Dr. Samateh says Deaths Of 70 Children Was Due To AKI Outbreak


By Nelson Manneh

The Minister of Health, Dr Ahmad Lamin Samateh, has finally admitted and confirmed to the media, that the deaths of seventy children were as a result of the Acute Kidney Injury disease (AKI) outbreak.

Dr Samateh made these statements on Friday 21st July 2023, during the launching of the Presidential Task Force Report on the causes of death of seventy Gambian children, whose death is attributed to the consumption of toxic levels of Ethylene Glycol (EG) and Diethylene Glycol (DEG) found in four syrups namely, promethazine oral solution BP, Kofexmaline baby cough syrup, MakoFF baby cough syrup and MaGrip cold syrup.

Minister Samateh elaborated that AKI is a sudden onset of deteriorating function of the kidneys which manifests as Oliguria (diminished urination) or anuria (absent urination) and other symptoms such as oedema, confusion, nausea, vomiting, diarrhea, shortness of breath, coma etc.

“This is because the kidneys are damaged and unable to maintain the internal milieu of the body, leading to accumulation of toxic products of metabolism which becomes fatal in some cases. Acute Kidney Injury has many causes and among these are Escherichia Coli infection, severe dehydration which might be as a result of diarrhea and vomiting, nephrotoxic drugs and substances and malaria among others,” he said. According to Dr. Samateh, the Ministry of Health was alerted on the 26th July 2022, on the increasing number of children presenting at the Edward Francis Small Teaching Hospital with signs of AKI, with many of them succumbing to the disease. He added that the Epidemiology and Disease Control Unit of the Ministry was instructed to swing into action to get to the root of the problem. Dr. Samateh said the World Health Organization (WHO) was contacted for support in handling the outbreak, and an Incident Management System was set up and Co-chaired by the Ministry of Health and WHO, to manage the situation.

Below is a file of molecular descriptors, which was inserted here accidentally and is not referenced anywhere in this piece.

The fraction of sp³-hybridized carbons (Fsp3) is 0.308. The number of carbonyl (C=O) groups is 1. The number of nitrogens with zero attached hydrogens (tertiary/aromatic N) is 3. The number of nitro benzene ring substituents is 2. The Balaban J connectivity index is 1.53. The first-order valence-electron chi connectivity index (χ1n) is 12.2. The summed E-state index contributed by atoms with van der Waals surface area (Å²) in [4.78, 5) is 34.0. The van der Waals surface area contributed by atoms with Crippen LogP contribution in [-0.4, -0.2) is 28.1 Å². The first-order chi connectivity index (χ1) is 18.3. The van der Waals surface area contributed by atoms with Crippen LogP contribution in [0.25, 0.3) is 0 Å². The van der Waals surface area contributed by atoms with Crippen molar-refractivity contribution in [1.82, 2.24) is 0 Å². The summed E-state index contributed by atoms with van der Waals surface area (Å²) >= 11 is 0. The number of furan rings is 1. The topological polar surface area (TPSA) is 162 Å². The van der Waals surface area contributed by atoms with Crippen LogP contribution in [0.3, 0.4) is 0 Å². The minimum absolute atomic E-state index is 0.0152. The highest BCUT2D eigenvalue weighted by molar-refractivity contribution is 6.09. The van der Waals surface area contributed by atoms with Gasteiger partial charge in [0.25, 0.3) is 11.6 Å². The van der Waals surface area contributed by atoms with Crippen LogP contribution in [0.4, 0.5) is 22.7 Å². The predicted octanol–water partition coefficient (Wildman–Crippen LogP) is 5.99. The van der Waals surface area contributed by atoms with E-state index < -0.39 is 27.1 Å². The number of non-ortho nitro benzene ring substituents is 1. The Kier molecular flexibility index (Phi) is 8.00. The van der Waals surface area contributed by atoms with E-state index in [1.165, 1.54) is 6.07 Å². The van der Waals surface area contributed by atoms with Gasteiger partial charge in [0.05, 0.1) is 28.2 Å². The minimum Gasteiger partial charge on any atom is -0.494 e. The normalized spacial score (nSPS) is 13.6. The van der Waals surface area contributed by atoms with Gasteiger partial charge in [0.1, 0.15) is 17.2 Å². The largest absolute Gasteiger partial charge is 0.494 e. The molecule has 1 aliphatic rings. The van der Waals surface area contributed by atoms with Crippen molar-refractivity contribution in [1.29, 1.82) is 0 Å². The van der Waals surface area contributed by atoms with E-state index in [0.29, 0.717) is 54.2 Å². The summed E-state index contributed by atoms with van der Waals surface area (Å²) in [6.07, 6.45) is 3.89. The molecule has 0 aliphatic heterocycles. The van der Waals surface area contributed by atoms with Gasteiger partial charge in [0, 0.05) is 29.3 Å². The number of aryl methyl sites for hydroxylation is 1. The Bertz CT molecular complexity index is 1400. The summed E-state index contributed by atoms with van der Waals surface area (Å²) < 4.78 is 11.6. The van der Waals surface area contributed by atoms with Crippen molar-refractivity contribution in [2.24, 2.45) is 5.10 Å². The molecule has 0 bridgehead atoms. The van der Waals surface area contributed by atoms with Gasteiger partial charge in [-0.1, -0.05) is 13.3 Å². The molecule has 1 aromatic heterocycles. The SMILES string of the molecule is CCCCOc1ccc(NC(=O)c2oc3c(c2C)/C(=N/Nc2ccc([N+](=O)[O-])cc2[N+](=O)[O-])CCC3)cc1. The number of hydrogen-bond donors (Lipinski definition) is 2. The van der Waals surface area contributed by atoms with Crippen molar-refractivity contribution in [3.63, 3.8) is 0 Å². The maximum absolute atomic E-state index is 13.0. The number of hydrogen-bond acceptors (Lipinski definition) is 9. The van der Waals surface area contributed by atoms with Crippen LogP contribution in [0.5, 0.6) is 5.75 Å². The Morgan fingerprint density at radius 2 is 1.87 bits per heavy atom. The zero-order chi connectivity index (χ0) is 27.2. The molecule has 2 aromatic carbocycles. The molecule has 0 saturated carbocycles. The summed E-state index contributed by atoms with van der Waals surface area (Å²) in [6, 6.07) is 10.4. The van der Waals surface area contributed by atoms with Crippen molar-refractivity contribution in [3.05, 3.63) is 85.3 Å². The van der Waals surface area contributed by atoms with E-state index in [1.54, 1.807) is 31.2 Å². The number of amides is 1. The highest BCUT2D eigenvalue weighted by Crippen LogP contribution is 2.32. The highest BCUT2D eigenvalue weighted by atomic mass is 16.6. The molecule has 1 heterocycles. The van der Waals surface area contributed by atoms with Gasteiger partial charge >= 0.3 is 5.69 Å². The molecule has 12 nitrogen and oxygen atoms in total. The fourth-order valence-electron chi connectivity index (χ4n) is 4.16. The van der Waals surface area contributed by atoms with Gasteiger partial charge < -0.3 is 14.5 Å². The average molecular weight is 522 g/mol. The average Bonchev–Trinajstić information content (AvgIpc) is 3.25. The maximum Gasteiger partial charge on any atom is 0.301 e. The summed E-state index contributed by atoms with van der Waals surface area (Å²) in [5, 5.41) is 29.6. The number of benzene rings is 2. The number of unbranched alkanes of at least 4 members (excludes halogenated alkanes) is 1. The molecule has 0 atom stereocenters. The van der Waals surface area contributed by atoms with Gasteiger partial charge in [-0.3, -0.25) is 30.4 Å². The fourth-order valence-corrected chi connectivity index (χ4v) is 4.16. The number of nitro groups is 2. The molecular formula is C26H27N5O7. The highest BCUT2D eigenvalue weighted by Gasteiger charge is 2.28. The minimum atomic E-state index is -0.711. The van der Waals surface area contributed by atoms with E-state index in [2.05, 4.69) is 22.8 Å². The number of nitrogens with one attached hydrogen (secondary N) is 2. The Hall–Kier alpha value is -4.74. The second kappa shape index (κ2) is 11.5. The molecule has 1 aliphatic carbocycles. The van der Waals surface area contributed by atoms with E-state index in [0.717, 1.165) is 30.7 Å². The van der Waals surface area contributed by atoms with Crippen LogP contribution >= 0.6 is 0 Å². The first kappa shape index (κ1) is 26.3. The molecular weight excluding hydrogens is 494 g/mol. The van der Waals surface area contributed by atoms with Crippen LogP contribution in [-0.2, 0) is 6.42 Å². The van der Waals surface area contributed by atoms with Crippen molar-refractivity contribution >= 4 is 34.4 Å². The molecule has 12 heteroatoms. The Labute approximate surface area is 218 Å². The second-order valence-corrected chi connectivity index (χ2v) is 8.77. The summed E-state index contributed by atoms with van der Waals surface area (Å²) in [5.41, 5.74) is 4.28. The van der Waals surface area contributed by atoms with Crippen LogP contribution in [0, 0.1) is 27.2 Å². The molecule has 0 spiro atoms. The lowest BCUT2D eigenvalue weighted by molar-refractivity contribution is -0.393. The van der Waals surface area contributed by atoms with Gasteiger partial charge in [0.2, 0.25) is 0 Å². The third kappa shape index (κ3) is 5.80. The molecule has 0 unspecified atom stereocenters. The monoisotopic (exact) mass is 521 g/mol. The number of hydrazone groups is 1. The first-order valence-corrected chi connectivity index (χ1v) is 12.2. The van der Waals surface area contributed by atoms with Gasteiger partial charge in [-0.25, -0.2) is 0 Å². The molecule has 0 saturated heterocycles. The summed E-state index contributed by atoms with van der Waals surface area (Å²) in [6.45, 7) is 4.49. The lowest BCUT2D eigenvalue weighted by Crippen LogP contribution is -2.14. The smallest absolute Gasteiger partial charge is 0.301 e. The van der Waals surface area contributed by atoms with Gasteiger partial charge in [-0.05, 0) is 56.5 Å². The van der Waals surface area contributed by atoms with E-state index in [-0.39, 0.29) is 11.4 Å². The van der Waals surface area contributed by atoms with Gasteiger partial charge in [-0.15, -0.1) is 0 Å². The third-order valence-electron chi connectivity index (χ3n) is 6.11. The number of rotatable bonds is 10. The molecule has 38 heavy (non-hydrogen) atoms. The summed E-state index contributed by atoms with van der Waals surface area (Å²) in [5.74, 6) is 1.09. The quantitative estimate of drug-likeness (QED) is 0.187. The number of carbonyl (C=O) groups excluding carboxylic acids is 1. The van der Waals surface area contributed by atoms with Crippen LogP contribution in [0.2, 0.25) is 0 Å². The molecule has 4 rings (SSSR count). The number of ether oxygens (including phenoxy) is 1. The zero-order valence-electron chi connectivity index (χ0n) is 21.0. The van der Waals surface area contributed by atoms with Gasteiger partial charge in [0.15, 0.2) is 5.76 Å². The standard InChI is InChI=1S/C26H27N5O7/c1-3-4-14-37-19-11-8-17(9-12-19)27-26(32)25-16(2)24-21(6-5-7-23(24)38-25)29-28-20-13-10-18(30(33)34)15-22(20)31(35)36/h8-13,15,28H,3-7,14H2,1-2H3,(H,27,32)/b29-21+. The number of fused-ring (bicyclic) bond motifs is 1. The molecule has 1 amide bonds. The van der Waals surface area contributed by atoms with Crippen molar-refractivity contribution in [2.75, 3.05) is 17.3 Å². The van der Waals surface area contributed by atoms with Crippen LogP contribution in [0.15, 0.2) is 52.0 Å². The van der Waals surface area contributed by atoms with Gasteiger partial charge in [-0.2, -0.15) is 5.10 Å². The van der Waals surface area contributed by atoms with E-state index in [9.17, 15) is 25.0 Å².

“Since this phenomenon was unprecedented in this country, it was very difficult to ascertain at first, what was causing the Acute Kidney Injury (AKI). The Committee suspected that AKI could be caused by drug toxicity since paracetamol toxicity was identified as the cause of AKI in some countries in the past. The World Health Organization Country Office helped to send patient samples and samples of the drugs used by the patients to laboratories in Senegal, Ghana, France and Switzerland,” he said. The Minister of Health said laboratory analysis confirmed that toxic levels of Ethylene Glycol (EG) and Diethylene Glycol (DEG) were found in four syrups namely, promethazine oral solution BP, Kofexmaline baby cough syrup, MakoFF baby cough syrup and MaGrip cold syrup, and said these are organic compounds found in certain products such as industrial solvents and anti-freeze and are used as raw materials in manufacturing polymers. He said accidental or intentional ingestion of DEG and EG products has been known to cause poisoning.